Obama, Indian prime minister meet during summit

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"Export of terror, growing radicalisation and spread of extreme violence are common security threats to our societies", Modi said while addressing the 14th India-Association of Southeast Asian Nations (Asean) Summit. I can't say how long they met.

"I don't take the kinds of comments personally", Obama said at a news conference, noting that Duterte had used the same phrase to describe other world leaders, including the pope.

However, during the ASEAN dinner, the two leaders were seen having a brief chat to clear the air, according to Manila, while Washington termed it as an exchange of formal pleasantries.

On his final day in Asia, Obama met with Indian Prime Minister Narendra Modi, whose help Obama is seeking to galvanize further action on climate change, especially among developing countries.

Closing out his final presidential trip to Asia, Obama said his meetings with foreign leaders during stops in China and Laos had illustrated that governing is "serious business" requiring knowledge, preparation and thought-out policies that can actually be implemented.

When news of this reached the Obama camp, the US President said he asked his staff to find out whether holding a meeting would be useful.

Earlier this week Duterte said it would be "rude" for the president to discuss human rights abuses at the meeting, with Obama telling reporters their partnership was more concerned with suppressing the country's battle on drugs.

Modi had also exchanged views with Obama on the sidelines of the G20 summit in China's Hangzhou on September 4, with the USA president praising the "bold policy" move on GST reform in a "difficult" global economic scenario.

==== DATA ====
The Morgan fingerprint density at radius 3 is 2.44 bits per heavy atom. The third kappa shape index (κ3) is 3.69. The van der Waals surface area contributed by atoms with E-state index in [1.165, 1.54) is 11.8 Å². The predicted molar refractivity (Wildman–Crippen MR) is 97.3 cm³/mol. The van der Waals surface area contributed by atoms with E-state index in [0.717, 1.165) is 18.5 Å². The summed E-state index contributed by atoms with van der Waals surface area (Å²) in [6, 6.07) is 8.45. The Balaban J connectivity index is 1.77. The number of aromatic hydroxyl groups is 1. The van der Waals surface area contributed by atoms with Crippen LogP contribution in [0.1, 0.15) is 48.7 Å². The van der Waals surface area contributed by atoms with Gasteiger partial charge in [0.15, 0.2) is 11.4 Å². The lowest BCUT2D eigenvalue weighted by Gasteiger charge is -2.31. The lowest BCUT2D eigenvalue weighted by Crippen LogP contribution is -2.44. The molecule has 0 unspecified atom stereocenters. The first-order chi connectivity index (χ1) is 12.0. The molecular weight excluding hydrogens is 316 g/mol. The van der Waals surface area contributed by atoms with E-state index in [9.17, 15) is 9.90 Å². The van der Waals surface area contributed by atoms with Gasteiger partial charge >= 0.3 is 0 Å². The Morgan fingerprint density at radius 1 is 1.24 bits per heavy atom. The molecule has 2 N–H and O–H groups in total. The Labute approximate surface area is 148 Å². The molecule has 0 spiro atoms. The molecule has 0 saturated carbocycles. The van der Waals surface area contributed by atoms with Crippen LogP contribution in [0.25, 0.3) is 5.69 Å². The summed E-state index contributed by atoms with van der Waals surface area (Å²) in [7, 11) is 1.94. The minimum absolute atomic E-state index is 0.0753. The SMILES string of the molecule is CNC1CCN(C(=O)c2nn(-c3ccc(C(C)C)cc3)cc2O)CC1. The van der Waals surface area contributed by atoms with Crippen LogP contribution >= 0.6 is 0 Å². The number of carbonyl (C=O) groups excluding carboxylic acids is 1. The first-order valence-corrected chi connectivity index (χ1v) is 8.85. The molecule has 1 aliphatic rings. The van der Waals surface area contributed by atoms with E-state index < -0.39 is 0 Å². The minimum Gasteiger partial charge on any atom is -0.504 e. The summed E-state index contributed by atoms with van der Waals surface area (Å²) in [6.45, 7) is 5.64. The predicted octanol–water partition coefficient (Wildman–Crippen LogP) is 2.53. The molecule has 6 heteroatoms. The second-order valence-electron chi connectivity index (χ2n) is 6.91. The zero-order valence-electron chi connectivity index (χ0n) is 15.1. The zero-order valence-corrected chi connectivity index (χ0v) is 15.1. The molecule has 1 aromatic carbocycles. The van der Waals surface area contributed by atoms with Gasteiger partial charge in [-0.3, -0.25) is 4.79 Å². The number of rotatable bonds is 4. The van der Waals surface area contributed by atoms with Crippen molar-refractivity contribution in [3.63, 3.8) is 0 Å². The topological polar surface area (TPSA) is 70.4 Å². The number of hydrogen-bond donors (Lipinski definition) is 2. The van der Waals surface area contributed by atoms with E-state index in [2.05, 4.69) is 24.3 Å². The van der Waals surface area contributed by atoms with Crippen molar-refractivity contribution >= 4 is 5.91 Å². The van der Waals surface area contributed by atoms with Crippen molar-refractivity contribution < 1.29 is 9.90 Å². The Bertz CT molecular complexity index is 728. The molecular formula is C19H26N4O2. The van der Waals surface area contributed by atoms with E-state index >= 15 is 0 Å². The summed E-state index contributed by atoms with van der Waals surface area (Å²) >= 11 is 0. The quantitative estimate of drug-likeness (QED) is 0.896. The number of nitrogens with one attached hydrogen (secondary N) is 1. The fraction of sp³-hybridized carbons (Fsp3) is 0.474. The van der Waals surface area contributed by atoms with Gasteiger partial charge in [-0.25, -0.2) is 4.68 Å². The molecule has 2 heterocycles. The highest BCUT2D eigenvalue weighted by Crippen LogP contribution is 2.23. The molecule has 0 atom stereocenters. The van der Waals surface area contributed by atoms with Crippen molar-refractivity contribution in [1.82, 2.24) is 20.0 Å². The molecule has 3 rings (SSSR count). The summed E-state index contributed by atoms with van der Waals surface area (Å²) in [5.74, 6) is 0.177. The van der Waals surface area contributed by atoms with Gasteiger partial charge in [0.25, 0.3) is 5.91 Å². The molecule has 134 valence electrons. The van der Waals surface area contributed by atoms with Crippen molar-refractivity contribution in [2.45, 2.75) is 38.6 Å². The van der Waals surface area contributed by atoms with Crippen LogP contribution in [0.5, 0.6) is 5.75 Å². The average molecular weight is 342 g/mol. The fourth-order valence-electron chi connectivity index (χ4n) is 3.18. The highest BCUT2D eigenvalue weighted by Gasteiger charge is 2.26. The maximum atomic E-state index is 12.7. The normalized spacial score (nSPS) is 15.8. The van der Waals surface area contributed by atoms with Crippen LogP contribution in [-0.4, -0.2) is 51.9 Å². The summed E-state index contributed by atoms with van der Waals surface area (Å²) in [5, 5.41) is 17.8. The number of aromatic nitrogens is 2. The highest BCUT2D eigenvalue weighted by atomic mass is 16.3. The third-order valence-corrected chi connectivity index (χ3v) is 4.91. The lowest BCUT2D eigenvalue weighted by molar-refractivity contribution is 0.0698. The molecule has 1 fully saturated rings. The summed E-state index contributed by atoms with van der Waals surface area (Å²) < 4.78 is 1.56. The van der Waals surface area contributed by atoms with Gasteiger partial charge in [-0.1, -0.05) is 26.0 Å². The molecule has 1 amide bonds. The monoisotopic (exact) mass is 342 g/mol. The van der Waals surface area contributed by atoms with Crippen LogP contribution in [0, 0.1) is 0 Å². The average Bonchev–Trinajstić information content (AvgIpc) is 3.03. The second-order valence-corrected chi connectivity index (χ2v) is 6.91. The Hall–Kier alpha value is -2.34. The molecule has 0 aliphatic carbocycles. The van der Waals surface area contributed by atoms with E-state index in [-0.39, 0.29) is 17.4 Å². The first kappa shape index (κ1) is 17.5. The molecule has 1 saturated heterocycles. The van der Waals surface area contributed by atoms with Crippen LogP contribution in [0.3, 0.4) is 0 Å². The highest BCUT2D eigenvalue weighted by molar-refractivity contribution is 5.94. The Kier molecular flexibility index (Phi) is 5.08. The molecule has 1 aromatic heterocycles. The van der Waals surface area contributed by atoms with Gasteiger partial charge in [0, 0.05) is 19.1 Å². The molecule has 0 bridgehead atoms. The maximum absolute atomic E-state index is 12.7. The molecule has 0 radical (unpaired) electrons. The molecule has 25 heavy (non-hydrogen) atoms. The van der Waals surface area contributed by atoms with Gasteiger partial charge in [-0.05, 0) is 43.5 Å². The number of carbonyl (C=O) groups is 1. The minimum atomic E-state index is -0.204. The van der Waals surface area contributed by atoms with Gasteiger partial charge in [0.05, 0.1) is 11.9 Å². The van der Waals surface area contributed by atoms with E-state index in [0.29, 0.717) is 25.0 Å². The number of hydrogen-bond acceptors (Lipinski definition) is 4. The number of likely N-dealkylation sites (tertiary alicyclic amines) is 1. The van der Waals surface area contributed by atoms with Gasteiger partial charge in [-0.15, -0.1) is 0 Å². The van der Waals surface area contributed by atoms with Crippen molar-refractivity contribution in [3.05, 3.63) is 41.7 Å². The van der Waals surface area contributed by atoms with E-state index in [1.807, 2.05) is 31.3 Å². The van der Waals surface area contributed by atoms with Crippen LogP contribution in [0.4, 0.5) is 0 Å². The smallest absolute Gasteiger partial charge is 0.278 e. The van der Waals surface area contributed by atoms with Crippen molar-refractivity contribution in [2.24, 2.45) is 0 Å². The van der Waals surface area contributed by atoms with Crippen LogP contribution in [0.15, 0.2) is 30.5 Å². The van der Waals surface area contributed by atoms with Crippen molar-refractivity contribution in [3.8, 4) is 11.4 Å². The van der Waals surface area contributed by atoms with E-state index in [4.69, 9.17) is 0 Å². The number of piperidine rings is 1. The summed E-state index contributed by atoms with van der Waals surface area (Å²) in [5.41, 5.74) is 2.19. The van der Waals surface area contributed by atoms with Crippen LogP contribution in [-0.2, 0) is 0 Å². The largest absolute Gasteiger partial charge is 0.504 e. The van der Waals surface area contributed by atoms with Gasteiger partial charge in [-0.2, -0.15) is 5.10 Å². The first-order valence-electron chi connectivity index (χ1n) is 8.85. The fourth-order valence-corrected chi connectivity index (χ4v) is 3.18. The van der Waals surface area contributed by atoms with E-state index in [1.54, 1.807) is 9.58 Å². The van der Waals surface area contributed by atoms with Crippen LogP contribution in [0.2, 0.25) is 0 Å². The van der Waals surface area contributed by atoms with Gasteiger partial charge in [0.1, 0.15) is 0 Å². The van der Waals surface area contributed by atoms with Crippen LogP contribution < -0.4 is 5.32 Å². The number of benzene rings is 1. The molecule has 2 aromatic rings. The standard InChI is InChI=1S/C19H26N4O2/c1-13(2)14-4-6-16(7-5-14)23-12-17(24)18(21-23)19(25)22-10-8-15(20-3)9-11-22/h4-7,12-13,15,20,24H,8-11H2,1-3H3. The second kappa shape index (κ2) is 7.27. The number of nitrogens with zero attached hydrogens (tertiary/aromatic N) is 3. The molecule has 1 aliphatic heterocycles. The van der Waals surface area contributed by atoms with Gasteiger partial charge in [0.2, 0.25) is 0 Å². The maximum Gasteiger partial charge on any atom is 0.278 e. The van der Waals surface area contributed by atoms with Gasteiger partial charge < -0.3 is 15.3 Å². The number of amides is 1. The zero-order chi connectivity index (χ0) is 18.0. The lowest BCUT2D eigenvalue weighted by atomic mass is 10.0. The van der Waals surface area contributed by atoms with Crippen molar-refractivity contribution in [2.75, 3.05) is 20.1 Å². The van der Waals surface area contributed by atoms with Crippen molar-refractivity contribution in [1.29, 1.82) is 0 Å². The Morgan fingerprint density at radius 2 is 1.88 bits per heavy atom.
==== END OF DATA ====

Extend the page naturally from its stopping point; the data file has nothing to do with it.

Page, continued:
Before flying to this Laotian capital on Tuesday, he warned Obama not to question him about the killings in his war on drugs or "son of a bitch I will swear at you".

The two leaders reaffirmed the importance of the deepening partnership between the United States and India and the value of their shared engagement in the region, including through the East Asia Summit, the official said.

After Obama pulled the plug on their meeting, Duterte expressed regret for his comments.

But Duterte, who took office in June, has signaled that he is open to increased dialogue with China seeking to resolve disputes in the South China Sea, where China claims full sovereignty and has build artificial islands that some fear could have military applications.

He has also repeatedly promised to protect police from prosecution if they are charged over the deaths and insisted human rights can not get in the way of his war. "It was OK", Dureza quoted Duterte as saying.

His handpicked police chief, Ronald dela Rosa, last month called for drug addicts to kill traffickers and burn down their homes.

"They met at the holding room and they were the last persons to leave the holding room", Philippine Foreign Secretary Perfecto Yasay told the Associated Press. "I continue to believe Guantanamo is a recruitment tool for terrorism".

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